Avocadon’t Make Me Eat Your Superfoods

Opinions, 713, Avocadon't, Avocado Spread, Jonathan Lin, flickr

Flickr / Jonathan Lin

Annie Walker
Opinions Editor

Superfoods are the new superheroes – instead of comic books stalking grocery store aisles, we’re left with kale, flaxseed, and of course – avocado. For the ever hopeful self-improver, this produce renaissance has been accompanied by an explosion of access to strange vegetables, trendy fruits, and Andean grains – all of which promise clear skin, a better figure, and access to unlocking some secret better version of yourself who has been hidden away behind kettle chip bags until this point.

The problem with avocados isn’t that they’re a stupidly mushy, bland, and never actually ripe berry. The problem is that they are the poster child of a brand of cure-alls that we have been blindly accepted en masse as being the keys to healthful living, no strings attached. If the benefits that superfoods apparently give us were advertised on almost any other product, the claims would be given a hearty dose of skepticism. But they’re vegetables! Fruits! They really are packed with enticing omega 3’s, vitamins, minerals, unsaturated fats, and antioxidants. This dose of truth to the superfood craze is exactly what makes it so pernicious – it’s impossible to debunk the contents of a superfood so how can the whole movement be wrong?

Avocado cannot fix all your problems – no quantity of green smoothie will convince you to go the gym more often, get more sleep, stay hydrated, meditate, or even just eat better overall. It will not negate other dietary choices, and you are not even likely to outwardly notice the slight bump in Vitamin E you’re getting with breakfast. However, you don’t have to trust all your problems to mushy avocados, bitter kale, or bland quinoa. Spinach alone can compete with all three of the aforementioned foods and it’s infinitely yummier.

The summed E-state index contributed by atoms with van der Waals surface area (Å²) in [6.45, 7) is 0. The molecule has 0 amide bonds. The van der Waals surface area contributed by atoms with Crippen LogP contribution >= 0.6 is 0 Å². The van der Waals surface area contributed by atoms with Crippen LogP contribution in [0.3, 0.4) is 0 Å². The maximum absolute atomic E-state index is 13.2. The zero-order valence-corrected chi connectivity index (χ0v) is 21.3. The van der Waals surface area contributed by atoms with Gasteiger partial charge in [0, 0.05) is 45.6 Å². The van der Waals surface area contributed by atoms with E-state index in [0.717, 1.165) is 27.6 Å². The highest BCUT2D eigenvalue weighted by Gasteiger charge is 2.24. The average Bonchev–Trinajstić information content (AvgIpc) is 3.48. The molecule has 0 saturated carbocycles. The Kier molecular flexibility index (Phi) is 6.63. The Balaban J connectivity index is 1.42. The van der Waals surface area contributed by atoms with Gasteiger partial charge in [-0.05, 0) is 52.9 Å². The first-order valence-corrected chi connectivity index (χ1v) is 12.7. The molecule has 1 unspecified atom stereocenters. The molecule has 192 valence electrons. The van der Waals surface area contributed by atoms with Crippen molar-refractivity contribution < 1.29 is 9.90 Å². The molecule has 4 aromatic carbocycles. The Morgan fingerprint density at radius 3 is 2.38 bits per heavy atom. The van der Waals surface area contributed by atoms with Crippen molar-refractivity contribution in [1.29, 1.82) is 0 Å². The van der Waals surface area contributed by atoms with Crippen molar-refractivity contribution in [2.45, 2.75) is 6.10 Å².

Instead of asking how we can inject more foods that “do it all” into our diet, we should remember that health relies on a myriad of factors that all work in concert. If you really want to change your life, start small and be consistent. Learn to cook by just getting in the habit of boiling water every day. Go to the gym no matter what, even if all you do is loiter and leave. Stick to your bedtime. Drink just a little more water.

None of these changes will result in something you can immediately show off as your new lifestyle, but you’re more likely to stick to things that are just a little change in your behavior. Plus, when you eventually get bored of walking around the track at the gym and instead try out a new machine or up your intensity to keep things interesting, your change was your decision. And you might even like it!

Superfoods represent the opposite of this approach – you don’t have to change any other part of your life in order to reap the benefits of one healthy meal. Their uses vary enough that this isn’t everyone’s understanding of what they can be used for, but it’s a prevalent enough view that it’s worth taking a step back to reevaluate why you need this specific food. Do you want it because it’s actually your decision? Or is it enticing because everyone else says their life hasn’t changed for the better from something since they replaced their skincare regime with micellar water?

At the end of the day, the fruits you consume in the privacy of your own home are up to you. Each of us is the only person who gets to be responsible for our health, our budgets, and the goals we set for ourselves. I choose to not spend my money on foods I know I’ll leave to rot on the countertop; instead, I am happy knowing that the foods I cook for myself are ones I actually like. And I’d threaten to share my thoughts on your damn avocado toast Instagram pic, but mock is extra.

Categories: Editorials


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